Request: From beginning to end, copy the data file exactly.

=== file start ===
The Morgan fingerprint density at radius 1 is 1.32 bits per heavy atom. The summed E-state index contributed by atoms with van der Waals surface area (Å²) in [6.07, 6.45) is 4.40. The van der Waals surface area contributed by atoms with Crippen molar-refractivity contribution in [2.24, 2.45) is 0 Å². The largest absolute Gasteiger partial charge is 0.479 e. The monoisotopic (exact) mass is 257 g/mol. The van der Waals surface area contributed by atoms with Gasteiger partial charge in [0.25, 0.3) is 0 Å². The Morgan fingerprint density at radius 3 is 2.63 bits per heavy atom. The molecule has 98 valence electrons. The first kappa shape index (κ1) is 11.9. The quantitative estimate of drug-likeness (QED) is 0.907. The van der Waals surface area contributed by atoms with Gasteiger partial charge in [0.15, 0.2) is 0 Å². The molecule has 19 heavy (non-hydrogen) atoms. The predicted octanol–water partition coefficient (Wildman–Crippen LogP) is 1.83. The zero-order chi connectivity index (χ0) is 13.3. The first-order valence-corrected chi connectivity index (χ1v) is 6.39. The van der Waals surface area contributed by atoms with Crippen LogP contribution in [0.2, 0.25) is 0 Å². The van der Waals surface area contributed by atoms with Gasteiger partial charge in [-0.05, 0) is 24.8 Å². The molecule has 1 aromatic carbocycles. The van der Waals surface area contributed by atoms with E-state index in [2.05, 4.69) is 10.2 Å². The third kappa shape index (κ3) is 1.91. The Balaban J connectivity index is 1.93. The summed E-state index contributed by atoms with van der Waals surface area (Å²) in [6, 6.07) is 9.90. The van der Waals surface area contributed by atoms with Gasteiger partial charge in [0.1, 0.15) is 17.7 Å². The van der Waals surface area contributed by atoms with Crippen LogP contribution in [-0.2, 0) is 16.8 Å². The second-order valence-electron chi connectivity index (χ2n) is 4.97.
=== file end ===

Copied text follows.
The Morgan fingerprint density at radius 1 is 1.32 bits per heavy atom. The summed E-state index contributed by atoms with van der Waals surface area (Å²) in [6.07, 6.45) is 4.40. The van der Waals surface area contributed by atoms with Crippen molar-refractivity contribution in [2.24, 2.45) is 0 Å². The largest absolute Gasteiger partial charge is 0.479 e. The monoisotopic (exact) mass is 257 g/mol. The van der Waals surface area contributed by atoms with Gasteiger partial charge in [0.25, 0.3) is 0 Å². The Morgan fingerprint density at radius 3 is 2.63 bits per heavy atom. The molecule has 98 valence electrons. The first kappa shape index (κ1) is 11.9. The quantitative estimate of drug-likeness (QED) is 0.907. The van der Waals surface area contributed by atoms with Gasteiger partial charge in [0.15, 0.2) is 0 Å². The molecule has 19 heavy (non-hydrogen) atoms. The predicted octanol–water partition coefficient (Wildman–Crippen LogP) is 1.83. The zero-order chi connectivity index (χ0) is 13.3. The first-order valence-corrected chi connectivity index (χ1v) is 6.39. The van der Waals surface area contributed by atoms with Crippen LogP contribution in [0.2, 0.25) is 0 Å². The van der Waals surface area contributed by atoms with Gasteiger partial charge in [-0.05, 0) is 24.8 Å². The molecule has 1 aromatic carbocycles. The van der Waals surface area contributed by atoms with E-state index in [2.05, 4.69) is 10.2 Å². The third kappa shape index (κ3) is 1.91. The Balaban J connectivity index is 1.93. The summed E-state index contributed by atoms with van der Waals surface area (Å²) in [6, 6.07) is 9.90. The van der Waals surface area contributed by atoms with Gasteiger partial charge in [0.1, 0.15) is 17.7 Å². The van der Waals surface area contributed by atoms with Crippen LogP contribution in [-0.2, 0) is 16.8 Å². The second-order valence-electron chi connectivity index (χ2n) is 4.97.